It must be remembered that Jesus delivered these truths in an age in which God's power was working many miracles through His servants in order to confirm the words being spoken (cf. Mark 16:20). The age of mortals performing miracles has since ceased (cf. I Cor. 13:8ff; Eph. 4:7ff). With those thoughts in mind, there is no reason why Jesus' words should not be interpreted literally and in harmony with the rest of the New Testament. If the cause of Christ could be furthered in no other way but for a mountain to literally be moved, then certainly such would have been accomplished through God's power. God could move a mountain through men of faith as easily as He could heal the sick and raise the dead through them.
"Therefore I say to you, whatever things you ask when you pray, believe that you receive them, and you will have them." Here is a general principle on prayer that stresses the importance of faith. If one prays while doubting, certainly the petition will not be granted (cf. James 1:6-8). Additionally, if one prays selfishly or for that which is unlawful, certainly his request will be denied (cf. James 4:2,3). Any prayer made to God must not be contrary to His will or it will not be granted (cf. I John 5:14,15; Luke 22:42).
The primary lesson for the disciples was that having miraculous ability alone was not enough. They must have true faith or they would fail to effectively use the power entrusted to them. The primary lesson for Christians today (since we lack the miraculous abilities of the first-century disciples) is that with strong faith and prayer whatever needs to be accomplished will be accomplished. Although we today may not be able to move any literal mountains, there is exceedingly great power in prayer that should be tapped by those filled with trust in God (cf. Eph. 3:20,21).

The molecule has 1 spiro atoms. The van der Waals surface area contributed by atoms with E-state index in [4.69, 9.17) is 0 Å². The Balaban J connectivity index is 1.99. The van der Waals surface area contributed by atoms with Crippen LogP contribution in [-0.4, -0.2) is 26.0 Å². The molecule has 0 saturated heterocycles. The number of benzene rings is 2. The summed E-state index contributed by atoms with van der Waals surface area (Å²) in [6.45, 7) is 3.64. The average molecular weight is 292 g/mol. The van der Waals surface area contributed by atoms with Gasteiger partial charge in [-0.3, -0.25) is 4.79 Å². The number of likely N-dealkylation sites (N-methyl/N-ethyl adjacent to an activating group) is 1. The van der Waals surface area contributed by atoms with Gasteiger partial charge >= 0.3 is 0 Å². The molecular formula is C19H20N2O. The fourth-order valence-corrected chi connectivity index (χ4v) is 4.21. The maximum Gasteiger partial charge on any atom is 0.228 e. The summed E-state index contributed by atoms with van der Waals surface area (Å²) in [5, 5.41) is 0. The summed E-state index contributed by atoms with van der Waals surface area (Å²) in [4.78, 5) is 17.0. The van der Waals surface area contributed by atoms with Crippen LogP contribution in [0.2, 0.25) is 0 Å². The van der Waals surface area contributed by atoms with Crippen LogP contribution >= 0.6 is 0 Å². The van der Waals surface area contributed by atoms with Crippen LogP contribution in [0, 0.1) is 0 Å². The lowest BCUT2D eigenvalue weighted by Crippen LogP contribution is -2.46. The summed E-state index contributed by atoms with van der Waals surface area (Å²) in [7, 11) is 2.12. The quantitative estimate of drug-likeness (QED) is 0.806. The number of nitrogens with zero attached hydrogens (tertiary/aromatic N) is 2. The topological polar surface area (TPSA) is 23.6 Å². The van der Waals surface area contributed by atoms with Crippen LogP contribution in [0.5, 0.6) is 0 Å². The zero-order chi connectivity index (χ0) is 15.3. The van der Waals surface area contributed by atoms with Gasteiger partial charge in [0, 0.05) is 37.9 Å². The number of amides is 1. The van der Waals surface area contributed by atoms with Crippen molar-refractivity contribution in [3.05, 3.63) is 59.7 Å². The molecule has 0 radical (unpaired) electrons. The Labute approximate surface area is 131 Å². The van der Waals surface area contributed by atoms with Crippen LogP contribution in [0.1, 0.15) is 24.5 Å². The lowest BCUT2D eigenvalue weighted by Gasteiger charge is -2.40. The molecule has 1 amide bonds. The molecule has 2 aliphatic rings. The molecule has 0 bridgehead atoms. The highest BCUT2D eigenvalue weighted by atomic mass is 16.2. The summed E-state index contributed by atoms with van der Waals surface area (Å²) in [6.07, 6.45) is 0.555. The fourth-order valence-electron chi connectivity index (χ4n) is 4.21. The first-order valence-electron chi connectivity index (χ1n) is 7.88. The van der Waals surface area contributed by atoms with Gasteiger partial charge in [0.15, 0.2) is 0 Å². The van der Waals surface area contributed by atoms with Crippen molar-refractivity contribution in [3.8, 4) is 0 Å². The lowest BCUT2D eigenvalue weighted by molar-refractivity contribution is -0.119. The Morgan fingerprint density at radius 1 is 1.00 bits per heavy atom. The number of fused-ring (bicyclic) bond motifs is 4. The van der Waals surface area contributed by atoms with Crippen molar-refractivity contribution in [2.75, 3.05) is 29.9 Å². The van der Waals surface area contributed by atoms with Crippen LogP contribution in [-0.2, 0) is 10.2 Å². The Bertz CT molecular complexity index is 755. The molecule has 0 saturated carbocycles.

If one can always remember that he is the servant and God is the Master, he will find it easier to petition God appropriately and receive that which was requested.
"And whenever you stand praying, if you have anything against anyone, forgive him, that your Father in heaven may also forgive you your trespasses. But if you do not forgive, neither will your Father in heaven forgive your trespasses" (Mark 11:25,26; cf. Matt. 6:14).
It seems reasonable that Jesus here emphasizes the need to forgive because He has just performed a destructive miracle against a fig tree. He wants His disciples to understand that the miraculous gifts were not to be used with a vengeful, unforgiving spirit. When they suffered at the hands of the wicked, they were not to retaliate with miracles of condemnation.
One should be careful not to interpret this verse in a way that contradicts other passages regarding forgiveness. Jesus is not here teaching that one should automatically forgive any wrongs committed against him (cf. Luke 17:3,4). If an erring brother does not repent, one cannot forgive him. However, this is not to say that a grudge or evil disposition should be developed toward the brother who sinned (such is never appropriate). It is implied in this passage that the sin has been repented of and yet the individual praying has not yet forgiven. Refusing to forgive one who has repented makes one guilty of sin himself (cf. Matt. 6:15).